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Movie review: Great cast can’t save ‘Sisters’

Tina Fey, left, as Kate Ellis and Amy Poehler as Maura Ellis, in a scene from "Sisters," directed by Jason Moore. (K. Bailey / Universal Pictures)
Tina Fey, left, as Kate Ellis and Amy Poehler as Maura Ellis, in a scene from "Sisters," directed by Jason Moore. (K. Bailey / Universal Pictures)
Katie Walsh Tribune News Service

A lot of very talented and likable people came together to make “Sisters.” Stars Tina Fey and Amy Poehler are much beloved for their iconic TV characters, longtime “Saturday Night Live” writer Paula Pell contributes the screenplay, and “Pitch Perfect” director Jason Moore takes on helming duties. It’s a shame then, that with all these fine creators, this scattershot comedy just doesn’t gel in the way it should.

One of the main problems with “Sisters” is that stars Fey and Poehler, while clearly having fun together, are not on the same page in terms of their performance choices. Poehler is heartfelt and realistic as overly caring and concerned nurse Maura, while Fey performs a sloppily conceived caricature of trainwreck cougar party girl/single mom Kate. Fey seems as if she’s in an “SNL” sketch, only halfway committed to the part, with a wink-wink, nudge-nudge air of irony, while Poehler seems like she’s actually in a movie.

The sisters are summoned back to their hometown of Orlando because their parents, played by Dianne Wiest and James Brolin, have sold their cherished family home and need their adult children to pack up their high school bedrooms, filled with ’80s detritus. Reluctant to let go of their old identities as high school party girls, and to stick it to the snobby new owners, the sisters decide to throw one last rager, for old time’s sake.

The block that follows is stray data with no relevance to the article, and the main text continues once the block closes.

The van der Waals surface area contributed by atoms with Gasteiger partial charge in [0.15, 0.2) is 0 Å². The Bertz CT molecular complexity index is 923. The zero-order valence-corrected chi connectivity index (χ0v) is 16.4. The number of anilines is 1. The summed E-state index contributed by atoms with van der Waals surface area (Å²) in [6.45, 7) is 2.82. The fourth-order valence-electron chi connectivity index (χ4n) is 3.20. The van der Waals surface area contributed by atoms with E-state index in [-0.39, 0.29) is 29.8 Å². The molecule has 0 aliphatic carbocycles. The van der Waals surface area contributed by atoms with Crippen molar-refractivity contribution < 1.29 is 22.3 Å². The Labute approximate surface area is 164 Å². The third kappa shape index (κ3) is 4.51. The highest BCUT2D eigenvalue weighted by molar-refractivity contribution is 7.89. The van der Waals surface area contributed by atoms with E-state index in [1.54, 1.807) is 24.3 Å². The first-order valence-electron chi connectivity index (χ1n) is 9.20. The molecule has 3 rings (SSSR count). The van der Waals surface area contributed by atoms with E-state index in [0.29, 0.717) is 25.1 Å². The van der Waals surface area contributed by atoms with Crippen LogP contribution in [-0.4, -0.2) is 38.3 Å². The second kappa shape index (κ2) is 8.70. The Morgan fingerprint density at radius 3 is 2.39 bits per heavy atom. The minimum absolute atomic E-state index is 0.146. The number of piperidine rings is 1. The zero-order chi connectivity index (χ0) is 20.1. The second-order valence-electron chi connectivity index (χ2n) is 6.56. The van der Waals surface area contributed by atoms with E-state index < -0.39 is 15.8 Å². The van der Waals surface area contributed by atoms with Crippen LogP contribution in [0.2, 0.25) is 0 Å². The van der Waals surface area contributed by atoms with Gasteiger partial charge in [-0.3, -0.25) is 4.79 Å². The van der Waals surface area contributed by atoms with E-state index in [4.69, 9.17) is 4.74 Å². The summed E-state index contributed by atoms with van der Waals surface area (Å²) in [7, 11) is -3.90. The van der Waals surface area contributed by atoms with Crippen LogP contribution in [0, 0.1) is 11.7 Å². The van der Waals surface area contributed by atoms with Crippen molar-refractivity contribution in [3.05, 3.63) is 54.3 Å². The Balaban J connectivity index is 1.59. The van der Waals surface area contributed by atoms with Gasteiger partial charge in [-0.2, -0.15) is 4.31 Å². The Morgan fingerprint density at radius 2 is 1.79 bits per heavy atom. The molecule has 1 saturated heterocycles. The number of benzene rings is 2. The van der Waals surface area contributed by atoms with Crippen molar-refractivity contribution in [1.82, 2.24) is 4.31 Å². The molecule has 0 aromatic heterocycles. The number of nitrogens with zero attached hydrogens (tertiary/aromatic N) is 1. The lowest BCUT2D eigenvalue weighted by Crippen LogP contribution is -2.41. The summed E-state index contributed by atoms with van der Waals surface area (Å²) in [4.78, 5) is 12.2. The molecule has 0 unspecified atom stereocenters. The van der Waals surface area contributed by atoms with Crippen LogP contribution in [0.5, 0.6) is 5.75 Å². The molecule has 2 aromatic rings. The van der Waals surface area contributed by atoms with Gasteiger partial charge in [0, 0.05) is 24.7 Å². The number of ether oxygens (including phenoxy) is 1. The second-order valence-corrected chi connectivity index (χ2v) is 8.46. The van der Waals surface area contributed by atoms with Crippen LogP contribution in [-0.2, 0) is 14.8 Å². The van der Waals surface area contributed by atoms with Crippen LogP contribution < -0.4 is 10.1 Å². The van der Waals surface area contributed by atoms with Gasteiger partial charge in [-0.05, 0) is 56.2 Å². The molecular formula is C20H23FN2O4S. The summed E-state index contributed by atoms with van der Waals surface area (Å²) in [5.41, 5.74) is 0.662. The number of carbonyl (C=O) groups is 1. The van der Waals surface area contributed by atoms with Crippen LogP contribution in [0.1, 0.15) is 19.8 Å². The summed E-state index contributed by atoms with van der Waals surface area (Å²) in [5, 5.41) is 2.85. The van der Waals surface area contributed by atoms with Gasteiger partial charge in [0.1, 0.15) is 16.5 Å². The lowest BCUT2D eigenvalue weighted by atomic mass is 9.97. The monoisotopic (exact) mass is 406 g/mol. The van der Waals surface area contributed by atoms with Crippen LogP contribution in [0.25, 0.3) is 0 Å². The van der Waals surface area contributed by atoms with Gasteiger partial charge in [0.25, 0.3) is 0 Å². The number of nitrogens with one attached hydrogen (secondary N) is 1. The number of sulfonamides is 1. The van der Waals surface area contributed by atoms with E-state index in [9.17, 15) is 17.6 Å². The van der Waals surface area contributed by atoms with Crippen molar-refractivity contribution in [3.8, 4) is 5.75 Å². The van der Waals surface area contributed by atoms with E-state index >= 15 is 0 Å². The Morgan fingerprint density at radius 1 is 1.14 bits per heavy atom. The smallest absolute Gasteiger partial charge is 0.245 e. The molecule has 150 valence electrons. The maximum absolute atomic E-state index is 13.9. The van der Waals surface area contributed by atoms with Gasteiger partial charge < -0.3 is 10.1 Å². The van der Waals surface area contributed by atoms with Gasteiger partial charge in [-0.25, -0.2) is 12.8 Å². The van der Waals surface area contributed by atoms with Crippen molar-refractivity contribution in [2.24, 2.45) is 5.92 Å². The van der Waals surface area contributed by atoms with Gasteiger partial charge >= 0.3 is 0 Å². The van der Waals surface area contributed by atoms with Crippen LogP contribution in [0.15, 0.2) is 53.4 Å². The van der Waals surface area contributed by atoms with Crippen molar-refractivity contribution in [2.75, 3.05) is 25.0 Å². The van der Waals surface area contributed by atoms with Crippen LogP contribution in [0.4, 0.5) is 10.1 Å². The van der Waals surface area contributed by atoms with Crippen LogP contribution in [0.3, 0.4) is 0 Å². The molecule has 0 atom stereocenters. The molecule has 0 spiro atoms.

Toward the end of the party, their dad admonishes the group of assembled adults to “go home before I call your children,” and that wordplay seems to be the premise that launched the whole film – what happens when the middle-age crowd parties like they’re in high school? Well, things are very boring at first, until Kate gives a rousing motivational speech and rallies the troops with rounds of shots.

The party takes up much of the film’s duration, which at nearly two hours is far too long for a project this lightweight. The party is bloated with choreographed dances, druggy antics, and lots of high-fiving between Maura and Kate. The two sisters switch roles for the night – Kate takes on the role of “party mom” so Maura can seduce neighbor James (Ike Barinholtz). This results in the almost total destruction of the house.

There are some funny lines peppered throughout, and Poehler and Fey are entertaining when they’re riffing together (though many of the best moments appear in the trailer). There are plenty of great comedic actors, including Bobby Moynihan as a profoundly uncool friend who spirals into a hilariously manic drug haze.

Fey often tends towards a curiously urban characterization in her performance, which feels out of step with the rest of the film. Toward the end, her character comes together, but mostly, she’s putting on an affectation and half-heartedly tossing off lines.

“Sisters” just doesn’t cohere as a consistent piece. It doesn’t commit to one thing or another, so it’s an odd mash-up of middle-age lady humor and “Neighbors” style raging. It also overstays its welcome, stuffed with subplots and side characters. It doesn’t know where and when to end, so it just keeps ending. Unfortunately, “Sisters” just isn’t worthy of all the talent involved.

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